Nothing much has changed in the last 100 years, including the understanding of this fact by most economists.

    “The real menace of our Republic is the invisible government which like a giant octopus sprawls its slimy legs over our cities, states and nation. At the head is a small group of banking houses… This little coterie…run our government for their own selfish ends. It operates under cover of a self-created screen…seizes…our executive officers…legislative bodies…schools…courts…newspapers and every agency created for the public protection.” … John Francis Hylan, Mayor of New York City from 1918 to 1925


    “And YET with what is going on in the Access Market in silver, with the same ASTRONOMICAL odds, the CFTC, and no one else, says or does a thing. It is beyond sickening … and corrupt.”—Bill Murphy,Midas Du Metropole, Le metropole cafe . com

  14. Reuters reported yesterday that sovereign wealth funds are piling into stock markets and other high-yielding assets at a rate that some warn could destabilize the world economy, as returns on government debt are near record lows.

  15. All the signs that are not manipulated indicate the US economy is on the skids.

    “The housing market is starting to really fold, I don’t care what the propaganda artists and spin-meisters are saying. They are wrong.”—-
    Dave Krensler

    The US housing market is tanking again.

  16. Sovereign nation must ask for permission to pay down debt. Ha Ha. More like a satellite state doing as it is told. Good boys and girls will get a golden star.


    Ireland in talks to refinance IMF loans: The FT reported that the Irish government has begun talks with the European Commission, the IMF and the ECB in order to allow it to make an early repayment of a portion of its €67B bailout debt to the IMF. It said that Ireland believes it could save €375M a year in interest payments on €22B of IMF debt by refinancing three quarters of the amount in capital markets by taking advantage of lower interest rates. The article noted that the IMF has no objections to an early repayment, but Dublin must get backing from other European officials in order for it to happen. ” posted on

  17. ” No market price today is a result of free-market discovery, but rather a “policy requirement” to keep hundreds of trillions of dollars of derivatives from coming into the money at the expense of the big Wall Street financial institutions. Within the financial and precious metals markets are invisible Lines-of-Death; unknown prices and interest rates which, if crossed will render Wall Street’s elite institutions incapable of meeting their specific performance obligations to their counterparties. These Lines-of-Death may not be too far away from current market prices; central banks are now buying stock futures just to support the current insane valuation in global stock markets, and they’re not doing this to protect pension funds and insurance company reserves! And yes, of course central banks are selling paper gold and silver futures to keep the old monetary metals prices insanely low for the same reason.” Mark Lundeen

  18. StephenKenny

    On a slightly tangential subject. If the Scots don’t vote ‘yes’, I think they’ll be kicking themselves for decades. The scare stories in the newspapers, on TV and radio are getting laughable – I keep expecting to see the BBC to start warning of it raining frogs, plagues of locusts, and the death of every firstborn! It’s fantastic! It’s crazy!

    Once they’ve got over the first mess (the huge party, the wrong initial politicians, etc) they have the potential of becoming one of the most effective countries in Europe. I suspect that’s the real reason the English are so desperate for them not to leave.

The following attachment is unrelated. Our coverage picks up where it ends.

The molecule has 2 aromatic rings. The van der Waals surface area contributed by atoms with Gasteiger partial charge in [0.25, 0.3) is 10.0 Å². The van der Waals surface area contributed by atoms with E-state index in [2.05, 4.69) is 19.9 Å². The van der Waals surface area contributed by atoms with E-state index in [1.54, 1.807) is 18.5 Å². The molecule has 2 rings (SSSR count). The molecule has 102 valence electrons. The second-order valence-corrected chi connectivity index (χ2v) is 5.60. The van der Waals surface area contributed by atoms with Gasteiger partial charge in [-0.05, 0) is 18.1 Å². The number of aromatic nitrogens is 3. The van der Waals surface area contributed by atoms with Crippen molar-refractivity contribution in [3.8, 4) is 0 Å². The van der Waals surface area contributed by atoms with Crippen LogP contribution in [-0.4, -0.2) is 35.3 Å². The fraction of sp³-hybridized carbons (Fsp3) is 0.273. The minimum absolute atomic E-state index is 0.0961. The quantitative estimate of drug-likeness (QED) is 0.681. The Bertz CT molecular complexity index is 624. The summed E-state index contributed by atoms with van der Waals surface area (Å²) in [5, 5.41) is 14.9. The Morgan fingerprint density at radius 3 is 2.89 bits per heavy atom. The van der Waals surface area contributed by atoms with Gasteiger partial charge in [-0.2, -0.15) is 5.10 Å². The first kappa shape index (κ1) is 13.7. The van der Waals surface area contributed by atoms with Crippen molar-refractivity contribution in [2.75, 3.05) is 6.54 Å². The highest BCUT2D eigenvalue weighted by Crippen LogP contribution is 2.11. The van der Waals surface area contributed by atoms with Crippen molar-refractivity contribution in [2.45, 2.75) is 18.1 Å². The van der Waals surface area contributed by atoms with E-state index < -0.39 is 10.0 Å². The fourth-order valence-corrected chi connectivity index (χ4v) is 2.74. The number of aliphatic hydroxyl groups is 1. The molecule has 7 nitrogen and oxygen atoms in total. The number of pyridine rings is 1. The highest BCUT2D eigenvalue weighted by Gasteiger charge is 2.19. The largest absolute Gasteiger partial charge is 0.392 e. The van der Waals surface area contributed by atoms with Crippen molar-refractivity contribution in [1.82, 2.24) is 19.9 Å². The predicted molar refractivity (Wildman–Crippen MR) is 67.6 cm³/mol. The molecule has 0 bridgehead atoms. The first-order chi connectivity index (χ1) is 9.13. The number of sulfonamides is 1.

19. Gearoid O Dubhain

    Sorry to go off thread, sometime ago a poster posted details regarding a Supreme Court case on the exercise of arbitrary powers by the government – I would like to read up on this so if that poster or anyone else can tell me what Supreme court case it was, I would appreciate it.
    I gather the poster has frequently commented on this case.

  20. This is what the economic recovery in the US is all about. Short hour jobs provided by government funding. No industrial economically productive jobs have been provided at all.

    “Stated differently, the bartender, waiter, bellhop, maid, shoe repair, retail clerk and temp positions reflected in the graph below represent 40% jobs from an economic value perspective. And from a societal angle, they provide no foundation whatsoever on which to support middle-class families and a thriving citizenry.”

    • The above commentary attached is a comprehensive account of the US non recovery that is already entered its final stage of dissolution.
      It is useful reading for anyone on this blog to get an understanding of the collapse of the US economy currently occurring.
      There is no recovery as averred by main stream economists and our disillusioned host.

  21. I see the government is patting itself on the back again for standing around and doing (pretty much) nothing:


    Kick Russia a couple more times and it may not play with Europe anymore and take its toys(energy )home and play with a better pal.


    “Greenspan’s incoherent ramblings aside, we don’t know if we should be more stunned that Greenspan has clearly summarized the bulk of the reasons why none other than Zero Hedge repeats day after day that the economy is nowhere close to growing or “recovering”, or because with statements such as this:

    “The whole structure of the industry is the mechanism by which you’re converting consumption into savings,” Greenspan said, “and the only way the economy can grow is to save.”
    … it is revealed that the man who unleashed the worst Keynesian nightmare in the history of the world is in fact… an Austrian?


    “Well, lo and behold, I see a report from some guy at the Brookings Institution, which is a reasonably credible outfit, saying that since the global crisis began to sort of heal itself, 3.5 million jobs created by the Birth/Death Model in the United States are bogus. That fits with my overall view of what is really happening in the United States. The economy isn’t nearly as robust as the U.S. government would have the world believe, but this is just part of the whole Western world’s gradually heading toward recession or worse.”